The talks come as both men have been making a flurry of phone calls to Republican donors and officials to sound them out and gather commitments ahead of what could be a bruising primary race. Though no one has come out and said it quite yet, the principle is powerfully clear: If our middle class is dependent for its existence on federal largesse, our economic system is broken, and our political system is corrupt. Before the speech — tickets were sold to the public — Romney spoke to a private dinner of about 130 clients of Diversify Inc., the investment firm that sponsored the event. Tyler Fagergren, a manager with the firm, said people asked Romney questions about the economy and investment but were not allowed to ask about a possible 2016 campaign.

Many of the contributors and elected officials they are courting are hoping to stave off a collision between the two that could imperil the party’s chances in a general election. That instinct, also deeply conservative, has its roots in James Madison’s recognition that the purpose of deliberative institutions is to slow down the passions that run wild and free in democratic life – ensuring that they don’t issue forth in a rush of hasty, ill-conceived and contentious policies.

So rather than pounding on Obama for his dream of a middle class that is an artifice of government policy, establishmentarian Republicans, instead, want to show that they can offer a positive agenda for lifting up those near the economic bottom. Just look at what has been the first order of business for Republicans after they won full control of Congress for the first time in eight years this past fall. For the presidential field’s two top establishment Republicans, it’s hard to say whether the politics of prosperity promises an opportunity or a guarantee.

It’s not expanding the earned income tax credit, but rather pushing a Wall Street wish list for tweaks to weaken the Dodd-Frank financial reform law of 2010. This will likely prove to be the primary achievement of Obama’s new tax proposal, which, as he bluntly put it in Tuesday night’s speech, is targeted at “giveaways the superrich don’t need” and “lobbyists [who] have rigged the tax code with loopholes that let some corporations pay nothing while others pay full freight.” No, it’s not going anywhere in a GOP-led Congress.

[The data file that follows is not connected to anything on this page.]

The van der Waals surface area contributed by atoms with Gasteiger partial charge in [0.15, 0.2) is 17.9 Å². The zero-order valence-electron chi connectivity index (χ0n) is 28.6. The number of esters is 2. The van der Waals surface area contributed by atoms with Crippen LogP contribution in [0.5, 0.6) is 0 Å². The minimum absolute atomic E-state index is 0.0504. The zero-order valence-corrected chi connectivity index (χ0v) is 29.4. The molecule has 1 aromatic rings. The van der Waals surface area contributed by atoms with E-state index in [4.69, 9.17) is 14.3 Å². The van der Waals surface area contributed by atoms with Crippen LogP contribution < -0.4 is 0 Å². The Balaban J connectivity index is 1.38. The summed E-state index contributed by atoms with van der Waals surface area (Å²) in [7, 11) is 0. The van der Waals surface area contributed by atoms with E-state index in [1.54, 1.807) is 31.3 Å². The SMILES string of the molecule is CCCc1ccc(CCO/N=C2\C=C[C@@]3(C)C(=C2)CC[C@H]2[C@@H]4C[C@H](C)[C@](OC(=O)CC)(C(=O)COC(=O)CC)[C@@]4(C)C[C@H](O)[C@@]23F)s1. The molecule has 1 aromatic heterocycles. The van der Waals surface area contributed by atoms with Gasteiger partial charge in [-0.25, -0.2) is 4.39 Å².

Now, he’s used the slogan to name and define his new Political Action Committee. “We believe passionately that the Right to Rise,” its mission statement declares – “to move up the income ladder based on merit, hard work and earned success – is the central moral promise of American economic life.” Well. As Peter Beinart explains at the Atlantic, the instincts and theories that define the right “don’t oppose good education, good health care and good jobs, of course. Talk all you want about restoring shared prosperity, Obama is saying, but this is the kind of reform it will take to bring balance to an economy that has gotten so top-heavy and out of whack. But they have long opposed calling them rights, for fear that doing so would undo the limitations on government power outlined at the nation’s founding.” On the other hand, as some Republicans are quick to point out, there’s another conservative tradition that presents the problem in a much different light. The proposal will implicitly admonish not only Republicans but also Hillary Clinton, should her own Wall Street sympathies and upper-bracket aspirations keep her from adopting an aggressive platform to tackle inequality.

Bush, who in recent years has worked in the finance industry, would be vulnerable to the attacks that so damaged his own campaign against President Obama. These are the real stakes at play, Cannon and Obama both recognize, and they haven’t changed just because Romney and a handful of GOP presidential hopefuls have decided it’s time to show a new, more caring face. Romney’s expression of interest, made public in a speech to the Republican National Committee last week in San Diego, has stopped some of the party’s coveted fund-raising bundlers from making firm commitments.